Article  CAS  Google Scholar 

  4. Mason, J. A. et al. Methane storage in flexible metal–organic frameworks with intrinsic thermal management. Nature 527, 357–361 (2015).

    Article  CAS  Google Scholar 

  5. Zhou, H.-C. “Joe” & Kitagawa, S. Metal–organic frameworks (MOFs). Chem. Soc. Rev. 43, 5415–5418 (2014).

    Article  CAS  Google Scholar 

  6. Furukawa, H., Cordova, K. E., O’Keeffe, M. & Yaghi, O. M. The chemistry and applications of metal-organic frameworks. Science 341, 12304444 (2013).

    Article  Google Scholar 

  7. Yaghi, O. M. et al. Reticular synthesis and the design of new materials. Nature 423, 705–714 (2003).

    Article  CAS  Google Scholar 

  8. Xu, W. et al. Anisotropic reticular chemistry. Nat. Rev. Mater. 5, 764–779 (2020).

    Article  CAS  Google Scholar 

  9. Li, Y., Chen, W., Xing, G., Jiang, D. & Chen, L. New synthetic strategies toward covalent organic frameworks. Chem. Soc. Rev. 49, 2852–2868 (2020).

    Article  CAS  Google Scholar 

  10. Krause, S., Hosono, N. & Kitagawa, S. Chemistry of soft porous crystals: structural dynamics and gas adsorption properties. Angew. Chem. Int. Ed. 59, 15325–15341 (2020).

    Article  CAS  Google Scholar 

  11. Ortiz, A. U., Boutin, A., Fuchs, A. H. & Coudert, F.-X. Anisotropic elastic properties of flexible metal-organic frameworks: how soft are soft porous crystals? Phys. Rev. Lett. 109, 195502 (2012).

    Article  Google Scholar 

  12. Atkins, P. W. & Shriver, D. F. Shriver & Atkins Inorganic Chemistry 4th edn (W.H. Freeman and Co., 2006).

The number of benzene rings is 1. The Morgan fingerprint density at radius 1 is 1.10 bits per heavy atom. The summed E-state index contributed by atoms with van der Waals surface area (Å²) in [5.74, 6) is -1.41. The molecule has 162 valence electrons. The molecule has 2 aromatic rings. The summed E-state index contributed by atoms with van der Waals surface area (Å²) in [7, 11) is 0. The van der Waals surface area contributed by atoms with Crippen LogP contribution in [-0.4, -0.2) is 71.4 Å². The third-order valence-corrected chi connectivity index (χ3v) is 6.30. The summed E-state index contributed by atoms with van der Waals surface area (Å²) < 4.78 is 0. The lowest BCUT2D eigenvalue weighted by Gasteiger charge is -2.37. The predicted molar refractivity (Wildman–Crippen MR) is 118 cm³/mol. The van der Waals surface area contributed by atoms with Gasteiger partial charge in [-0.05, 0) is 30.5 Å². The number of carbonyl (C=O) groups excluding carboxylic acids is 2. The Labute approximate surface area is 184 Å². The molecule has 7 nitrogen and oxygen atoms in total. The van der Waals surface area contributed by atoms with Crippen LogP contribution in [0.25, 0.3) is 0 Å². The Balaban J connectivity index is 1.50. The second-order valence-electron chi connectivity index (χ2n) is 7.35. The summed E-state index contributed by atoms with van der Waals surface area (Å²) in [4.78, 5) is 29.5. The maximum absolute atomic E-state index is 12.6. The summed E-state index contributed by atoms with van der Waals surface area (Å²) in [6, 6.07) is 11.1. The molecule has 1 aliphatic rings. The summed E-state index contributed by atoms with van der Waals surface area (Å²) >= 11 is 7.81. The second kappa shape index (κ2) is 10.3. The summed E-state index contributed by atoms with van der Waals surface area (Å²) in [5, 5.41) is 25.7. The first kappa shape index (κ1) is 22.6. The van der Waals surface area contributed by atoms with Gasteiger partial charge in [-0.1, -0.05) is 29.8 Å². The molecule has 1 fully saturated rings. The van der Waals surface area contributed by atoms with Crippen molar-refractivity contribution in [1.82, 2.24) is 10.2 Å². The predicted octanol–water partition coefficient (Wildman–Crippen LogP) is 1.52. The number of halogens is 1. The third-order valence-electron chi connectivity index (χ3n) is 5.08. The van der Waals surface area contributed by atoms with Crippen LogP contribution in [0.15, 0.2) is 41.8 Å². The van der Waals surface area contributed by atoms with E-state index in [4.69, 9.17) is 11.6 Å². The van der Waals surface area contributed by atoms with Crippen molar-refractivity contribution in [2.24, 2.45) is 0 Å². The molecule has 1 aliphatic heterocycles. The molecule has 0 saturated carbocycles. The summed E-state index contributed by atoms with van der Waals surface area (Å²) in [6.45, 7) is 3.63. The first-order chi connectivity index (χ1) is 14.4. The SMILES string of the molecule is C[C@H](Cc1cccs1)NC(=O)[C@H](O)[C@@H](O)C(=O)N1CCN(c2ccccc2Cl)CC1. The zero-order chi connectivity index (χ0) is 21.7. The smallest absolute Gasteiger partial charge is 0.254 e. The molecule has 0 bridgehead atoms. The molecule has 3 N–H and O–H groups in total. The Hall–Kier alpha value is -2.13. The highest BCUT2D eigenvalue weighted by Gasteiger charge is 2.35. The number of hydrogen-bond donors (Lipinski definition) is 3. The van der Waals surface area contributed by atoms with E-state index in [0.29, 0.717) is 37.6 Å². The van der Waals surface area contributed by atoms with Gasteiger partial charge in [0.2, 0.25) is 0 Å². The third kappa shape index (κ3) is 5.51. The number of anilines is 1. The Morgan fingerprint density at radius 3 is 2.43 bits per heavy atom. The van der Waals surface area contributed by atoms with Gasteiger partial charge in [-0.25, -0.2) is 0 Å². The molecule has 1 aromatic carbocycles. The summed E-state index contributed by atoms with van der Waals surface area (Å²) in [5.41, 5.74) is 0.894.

13. Ding, M., Cai, X. & Jiang, H.-L. Improving MOF stability: approaches and applications. Chem. Sci. 10, 10209–10230 (2019).

    Article  CAS  Google Scholar 

  14. Guan, X., Chen, F., Fang, Q. & Qiu, S. Design and applications of three dimensional covalent organic frameworks. Chem. Soc. Rev. 49, 1357–1384 (2020).

    Article  CAS  Google Scholar 

  15. Feng, X., Ding, X. & Jiang, D. Covalent organic frameworks. Chem. Soc. Rev. 41, 6010–6022 (2012).

    Article  CAS  Google Scholar 

  16. Chen, Y. et al. Guest-dependent dynamics in a 3D covalent organic framework. J. Am. Chem. Soc. 141, 3298–3303 (2019).

    Article  CAS  Google Scholar 

  17. Liu, X. et al. A crystalline three-dimensional covalent organic framework with flexible building blocks. J. Am. Chem. Soc. 143, 2123–2129 (2021).

    Article  CAS  Google Scholar 

  18. Zhu, Q. et al. 3D cage COFs: a dynamic three-dimensional covalent organic framework with high-connectivity organic cage nodes. J. Am. Chem. Soc. 142, 16842–16848 (2020).

    Article  CAS  Google Scholar 

  19. Cheng, J. K., Xiang, S.-H., Li, S., Ye, L. & Tan, B. Recent advances in catalytic asymmetric construction of atropisomers. Chem. Rev. 121, 4805–4902 (2021).

    Article  CAS  Google Scholar 

  20. Christie, G. H. & Kenner, J. LXXI.—The molecular configurations of polynuclear aromatic compounds. Part I. The resolution of γ-6:6′-dinitro- and 4:6:4′:6′-tetranitro-diphenic acids into optically active components. J. Chem. Soc. Trans. 121, 614–620 (1922).

    Article  CAS  Google Scholar 

  21. Bringmann, G. et al. Atroposelective synthesis of axially chiral biaryl compounds. Angew. Chem. Int. Ed. 44, 5384–5427 (2005).

    Article  CAS  Google Scholar 

  22. Smyth, J. E., Butler, N. M. & Keller, P. A. A twist of nature – the significance of atropisomers in biological systems. Nat. Prod. Rep. 32, 1562–1583 (2015).